Sold Out: Football and the Impossible Quest for Tickets
As any football fan can attest there are a couple games that one must not miss under any circumstances. Usually these games are highlighted on anyone’s football calendar weeks and months in advance.
Being somewhat ignorant of American Sports I doubt that there’s anything remotely close to an Old Firm derby in Scotland or the El Clasico in Spain.
Of course nobody knows if the game itself will be entertaining or a spectacle but rest assured it’ll be something. Darby’s in each and every country are always intense matches. Regardless where you find yourself in a stadium, as a player on the pitch or in the stands – it’s everything but boring.
When you are in a relationship and your significant other doesn’t share the same enthusiasm you have for the beautiful game you’ll most likely plan, scheme or even lie to see THAT game.
As soon as the fixtures calendars are announced you check if there’s the possibility for you to attend the game in person. Regardless on which day the match is going to be contested you think to yourself “that’s the game I’m looking forward to”.
The people in a relationship begin to formulate a devious plan to free themselves from their significant other (if they do not share their enthusiasm) on match day if it’s a Saturday evening. They start to collect credits with their partner in agreeing to do what THEY want in hope of getting off the hook when the game arrives.
But clubs being the semi-economical entities that they supposed to be, are perfectly aware of the demand for those games. While it’s possible to sell these tickets months ahead they make it relatively difficult to obtain them even more so if don’t live in any of those countries where the game is to be held.
For instance, I do not live in Spain therefore it’s not reasonable for me to buy a season ticket for FC Barcelona since I won’t be able watch every game in the Camp Nou. I have toyed with the idea of buying a season ticket just to be guaranteed a seat for the Clasico but even this route is complicated.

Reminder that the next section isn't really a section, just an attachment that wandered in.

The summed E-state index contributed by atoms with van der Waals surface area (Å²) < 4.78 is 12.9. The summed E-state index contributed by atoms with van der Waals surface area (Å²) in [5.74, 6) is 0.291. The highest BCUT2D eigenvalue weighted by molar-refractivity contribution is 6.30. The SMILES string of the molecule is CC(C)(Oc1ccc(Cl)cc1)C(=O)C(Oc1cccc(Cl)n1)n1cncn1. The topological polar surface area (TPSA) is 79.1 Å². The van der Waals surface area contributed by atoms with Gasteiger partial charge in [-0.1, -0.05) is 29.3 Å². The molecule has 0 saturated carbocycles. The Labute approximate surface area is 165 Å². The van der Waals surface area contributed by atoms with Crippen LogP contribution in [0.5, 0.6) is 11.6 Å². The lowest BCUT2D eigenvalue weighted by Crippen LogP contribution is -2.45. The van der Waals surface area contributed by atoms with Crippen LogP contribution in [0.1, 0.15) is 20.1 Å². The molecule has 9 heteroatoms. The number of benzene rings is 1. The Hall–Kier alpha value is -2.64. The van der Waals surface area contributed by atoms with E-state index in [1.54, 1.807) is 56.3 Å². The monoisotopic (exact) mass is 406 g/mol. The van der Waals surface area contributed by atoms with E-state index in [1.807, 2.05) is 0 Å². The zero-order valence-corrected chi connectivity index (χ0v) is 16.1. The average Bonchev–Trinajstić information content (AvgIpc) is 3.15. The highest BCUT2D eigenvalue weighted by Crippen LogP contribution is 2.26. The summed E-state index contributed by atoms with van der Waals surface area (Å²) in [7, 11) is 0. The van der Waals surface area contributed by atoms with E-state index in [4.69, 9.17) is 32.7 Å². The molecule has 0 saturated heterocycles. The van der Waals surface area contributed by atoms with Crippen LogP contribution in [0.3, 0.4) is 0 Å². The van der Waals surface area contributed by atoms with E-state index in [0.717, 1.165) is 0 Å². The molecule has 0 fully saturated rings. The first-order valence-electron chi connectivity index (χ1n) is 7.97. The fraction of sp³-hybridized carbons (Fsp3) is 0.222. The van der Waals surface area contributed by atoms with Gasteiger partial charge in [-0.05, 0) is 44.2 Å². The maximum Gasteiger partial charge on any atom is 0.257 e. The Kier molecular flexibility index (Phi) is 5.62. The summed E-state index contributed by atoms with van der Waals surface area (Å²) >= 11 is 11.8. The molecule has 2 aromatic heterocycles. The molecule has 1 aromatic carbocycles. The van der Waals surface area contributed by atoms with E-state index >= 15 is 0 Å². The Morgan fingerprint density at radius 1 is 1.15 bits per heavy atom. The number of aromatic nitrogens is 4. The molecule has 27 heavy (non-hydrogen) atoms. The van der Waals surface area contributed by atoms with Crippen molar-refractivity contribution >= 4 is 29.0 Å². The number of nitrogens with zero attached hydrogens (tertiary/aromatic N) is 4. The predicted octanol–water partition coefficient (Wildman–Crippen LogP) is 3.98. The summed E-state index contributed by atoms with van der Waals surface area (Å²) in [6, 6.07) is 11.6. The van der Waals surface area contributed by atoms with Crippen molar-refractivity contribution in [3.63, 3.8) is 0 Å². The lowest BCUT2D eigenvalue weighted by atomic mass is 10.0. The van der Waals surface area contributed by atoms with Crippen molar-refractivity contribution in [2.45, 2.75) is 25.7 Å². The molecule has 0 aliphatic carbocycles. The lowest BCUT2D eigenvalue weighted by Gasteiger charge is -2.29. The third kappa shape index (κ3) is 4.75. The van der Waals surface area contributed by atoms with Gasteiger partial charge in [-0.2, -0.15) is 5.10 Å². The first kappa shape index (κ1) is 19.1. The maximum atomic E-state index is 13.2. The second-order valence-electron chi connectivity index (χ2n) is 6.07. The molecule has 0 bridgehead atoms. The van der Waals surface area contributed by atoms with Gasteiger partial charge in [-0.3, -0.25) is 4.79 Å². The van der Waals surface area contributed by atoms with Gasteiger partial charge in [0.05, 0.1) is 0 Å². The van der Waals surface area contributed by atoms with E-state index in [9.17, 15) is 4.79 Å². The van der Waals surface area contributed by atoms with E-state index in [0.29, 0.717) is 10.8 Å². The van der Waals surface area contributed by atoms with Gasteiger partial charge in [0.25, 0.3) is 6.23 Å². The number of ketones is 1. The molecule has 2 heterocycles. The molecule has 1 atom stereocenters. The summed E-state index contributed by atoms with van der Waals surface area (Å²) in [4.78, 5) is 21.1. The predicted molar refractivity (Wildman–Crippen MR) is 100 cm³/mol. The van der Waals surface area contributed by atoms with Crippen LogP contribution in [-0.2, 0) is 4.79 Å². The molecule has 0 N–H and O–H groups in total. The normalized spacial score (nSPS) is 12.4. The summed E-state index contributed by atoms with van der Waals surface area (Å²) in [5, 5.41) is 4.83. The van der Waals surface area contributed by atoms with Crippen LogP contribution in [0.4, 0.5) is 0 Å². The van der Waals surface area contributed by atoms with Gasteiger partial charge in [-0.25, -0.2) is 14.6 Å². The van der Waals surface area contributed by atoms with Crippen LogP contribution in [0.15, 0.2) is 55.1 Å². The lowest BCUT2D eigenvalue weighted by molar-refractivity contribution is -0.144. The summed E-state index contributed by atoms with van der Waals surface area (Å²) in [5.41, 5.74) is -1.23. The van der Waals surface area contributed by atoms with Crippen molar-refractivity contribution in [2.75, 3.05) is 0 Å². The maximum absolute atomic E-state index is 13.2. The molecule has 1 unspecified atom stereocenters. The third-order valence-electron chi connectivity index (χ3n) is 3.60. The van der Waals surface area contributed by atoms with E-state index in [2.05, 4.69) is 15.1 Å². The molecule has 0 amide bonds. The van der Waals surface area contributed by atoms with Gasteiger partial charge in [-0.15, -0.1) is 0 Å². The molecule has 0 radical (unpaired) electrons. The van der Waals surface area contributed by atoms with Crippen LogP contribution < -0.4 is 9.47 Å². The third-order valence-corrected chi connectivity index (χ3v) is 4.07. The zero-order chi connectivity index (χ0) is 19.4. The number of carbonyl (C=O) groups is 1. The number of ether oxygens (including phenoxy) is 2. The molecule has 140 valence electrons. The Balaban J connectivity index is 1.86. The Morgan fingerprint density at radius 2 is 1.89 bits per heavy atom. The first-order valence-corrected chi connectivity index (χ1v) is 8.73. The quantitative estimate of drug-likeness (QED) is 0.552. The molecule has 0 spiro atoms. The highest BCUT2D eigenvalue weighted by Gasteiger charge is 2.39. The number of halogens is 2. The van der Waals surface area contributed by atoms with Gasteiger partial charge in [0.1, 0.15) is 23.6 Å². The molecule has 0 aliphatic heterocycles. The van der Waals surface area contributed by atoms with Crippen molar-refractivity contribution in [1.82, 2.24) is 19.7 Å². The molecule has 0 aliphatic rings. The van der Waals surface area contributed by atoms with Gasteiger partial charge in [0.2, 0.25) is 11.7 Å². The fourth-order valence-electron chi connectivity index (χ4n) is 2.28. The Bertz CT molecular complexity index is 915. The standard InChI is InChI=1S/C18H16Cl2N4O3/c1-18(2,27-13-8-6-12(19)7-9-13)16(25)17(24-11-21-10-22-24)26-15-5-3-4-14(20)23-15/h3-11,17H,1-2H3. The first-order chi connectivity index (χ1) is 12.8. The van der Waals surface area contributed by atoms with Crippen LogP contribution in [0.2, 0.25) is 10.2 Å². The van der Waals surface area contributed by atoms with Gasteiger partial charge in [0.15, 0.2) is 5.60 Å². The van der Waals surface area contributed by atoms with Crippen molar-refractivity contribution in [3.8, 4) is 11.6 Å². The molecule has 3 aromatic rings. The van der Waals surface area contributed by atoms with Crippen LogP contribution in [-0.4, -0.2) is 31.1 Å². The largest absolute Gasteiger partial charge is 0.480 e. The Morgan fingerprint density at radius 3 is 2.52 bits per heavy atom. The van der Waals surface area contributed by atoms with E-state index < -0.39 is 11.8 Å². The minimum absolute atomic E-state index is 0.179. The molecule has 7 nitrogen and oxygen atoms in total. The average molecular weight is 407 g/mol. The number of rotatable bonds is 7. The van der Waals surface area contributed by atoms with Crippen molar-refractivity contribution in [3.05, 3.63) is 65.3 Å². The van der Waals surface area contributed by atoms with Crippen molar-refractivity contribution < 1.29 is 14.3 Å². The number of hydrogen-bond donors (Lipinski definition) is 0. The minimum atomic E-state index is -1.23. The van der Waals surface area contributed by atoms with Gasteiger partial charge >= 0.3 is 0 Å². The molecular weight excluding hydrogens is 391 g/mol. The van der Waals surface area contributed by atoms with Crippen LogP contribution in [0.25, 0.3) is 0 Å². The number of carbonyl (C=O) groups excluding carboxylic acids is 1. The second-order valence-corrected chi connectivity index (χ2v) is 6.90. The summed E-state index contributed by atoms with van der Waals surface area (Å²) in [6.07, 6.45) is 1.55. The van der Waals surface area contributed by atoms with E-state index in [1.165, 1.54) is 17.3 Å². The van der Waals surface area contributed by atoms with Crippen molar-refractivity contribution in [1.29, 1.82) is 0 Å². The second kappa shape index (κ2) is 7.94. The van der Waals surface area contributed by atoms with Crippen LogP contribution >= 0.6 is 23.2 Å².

In order to purchase a season ticket one has to become a Socio first. And even if you are a Socio it is not certain you will get a season ticket.
Just out of curiosity I checked out various clubs and their membership program (Arsenal, Chelsea etc. cause I’d never even consider becoming a Real Madrid member and England has a lot of interesting matches) and it’s even worse.
At Arsenal you have to pay to get on a waiting list for season tickets. C’mon what kind of scheme is that? Isn’t it enough that somebody is willing to pay hundreds of Pounds for a season ticket? Do you really have to charge a fan just to put his name on a waiting list?
At Chelsea the terms and conditions are slightly better £25 for a ticket-only membership is fair. I’m assuming since Chelsea FC has one sole owner, who doesn’t really need the money, there’s no need to overcharge its members. This membership enables you to purchase tickets for Chelsea games at a very reasonable price. Because if you aren’t the prices for some tickets can balloon to a staggering £200.
But even this kind of membership has his flaws. If you just became a member and intended to watch the Chelsea/Arsenal game – don’t get your hopes up. Why? Because you’d have to accumulate 6 loyalty points to be one of the first to buy a ticket. Which at first sounds like a really cool idea to reward “loyal” fans.
Now here’s the question: What about the other fans that for some reason couldn’t accumulate 6 loyalty points in time?!?
What about the fans that live in another country and cannot attend every game? Those supporters have to book a flight and accommodation just to watch the match. Correct me if I’m wrong but it doesn’t get any more loyal than that.
Flights and Hotels don’t come cheap but are there any “loyalty” points for that?
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